US drone strike reportedly kills British terror suspect

Other News Materials 22 November 2008 20:43 (UTC +04:00)

A fugitive British militant was among victims of a missile attack believed carried out by a US pilotless aircraft Saturday on a militant hideout in Pakistan's restive tribal region along the border with Afghanistan, Pakistani media reports said, dpa reported.

The attack killed five people and injured five more, Pakistani intelligence officials said. Local media reports said Rashid Rauf and another al-Qaeda terrorist, were killed.

Rauf, a British citizen of Pakistani origin, was once suspected of involvement in an alleged plot to blow up trans-Atlantic jetliners, and had been on the run after escaping Pakistani custody.

Two Hellfire missiles demolished the house of local Taliban leader Khaliq Noor in Ali Khel village, 14 kilometres west of Mir Ali in the tribal district of North Waziristan, a known sanctuary of Taliban and al-Qaeda fighters.

"According to our information, at least three of the five killed are foreigners," said the official, who spoke on the condition of anonymity because he was not authorized to talk to the media.

Local television reported that an al-Qaeda-linked British terrorism suspect had died in the attack.

The Urdu-language Aaj, ARY and Geo news channels cited official sources as saying that Rashid Rauf, a British citizen of Pakistani origin, and another al-Qaeda terrorist, were killed.

However, a civilian government official in North Waziristan said "the report was 85-per-cent confirmed" and said investigations were still ongoing.

Rauf's name was mentioned in connection with a plot discovered on August 10, 2006, simultaneously to blow up seven airliners flying from Britain to the United States and Canada with homemade liquid explosives disguised as soft drinks.

The reports of the arrests of eight Islamic militants by Scotland Yard police in Britain created a major security alert and authorities halted air traffic for several days.

Rauf was arrested on a tip-off by British intelligence in Pakistan and was originally charged with carrying forged documents and possessing chemicals that could be used to make explosives.

The charges were later dismissed by a Pakistani court, but he remained in detention under Maintenance of Public Order while the authorities in Islamabad were considering request for his extradition by British government, which wanted to question him over the unsolved murder of his uncle in Birmingham in 2002.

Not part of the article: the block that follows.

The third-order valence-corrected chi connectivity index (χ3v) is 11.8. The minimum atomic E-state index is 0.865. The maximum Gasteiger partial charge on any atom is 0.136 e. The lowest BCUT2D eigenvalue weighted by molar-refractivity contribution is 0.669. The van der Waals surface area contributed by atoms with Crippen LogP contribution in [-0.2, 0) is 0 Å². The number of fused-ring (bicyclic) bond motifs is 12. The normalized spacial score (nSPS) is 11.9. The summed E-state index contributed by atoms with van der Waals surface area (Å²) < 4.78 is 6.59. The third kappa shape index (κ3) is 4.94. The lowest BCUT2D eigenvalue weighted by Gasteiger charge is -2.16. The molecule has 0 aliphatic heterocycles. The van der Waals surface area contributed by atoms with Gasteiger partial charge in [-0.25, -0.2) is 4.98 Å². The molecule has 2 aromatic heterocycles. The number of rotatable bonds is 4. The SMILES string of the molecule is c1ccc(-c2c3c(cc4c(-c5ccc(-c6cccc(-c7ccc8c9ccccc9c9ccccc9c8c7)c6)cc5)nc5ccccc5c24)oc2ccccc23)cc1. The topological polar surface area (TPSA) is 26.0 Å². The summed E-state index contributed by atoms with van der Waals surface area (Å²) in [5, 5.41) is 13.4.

Rauf managed to escape from his police guards in December 2007 on the way back to prison in the garrison city of Rawalpindi, and was on run since then.

His family had no confirmed information about his death in North Waziristan aerial attack.

"They told me on phone that they had learned it from media reports but no official had contacted them to confirm it," Rauf's lawyer Hashmat Habit said.

The family said that it would believe the claims of the Pakistani officials unless Rauf's body is handed over to them, he added.

"They told me that they did not believe he could have died together with some al-Qaeda terrorists. They said he was an Islamist but did not have any links with al-Qaeda," according to Habib.

Rauf was married with a relative of Maulana Masood Azhar, head of the banned terrorist organization, Jaish-e-Mohammed (The Army of Mohammed), which has close ties with al-Qaeda and Taliban militants.

US drone attacks have eliminated several al-Qaeda terrorists, and fighters linked to the network in the past two months, but high numbers of civilian deaths in them have fuelled anger in Pakistan.

The government in Islamabad said the actions violate its sovereignty and complicates its efforts to fight terrorism.

Saturday's airstrike came two days after the Foreign Affairs Ministry summoned US Ambassador Anne Patterson to lodge a formal protest over the first attack outside tribal region, in Bannu district of North-Western frontier Province.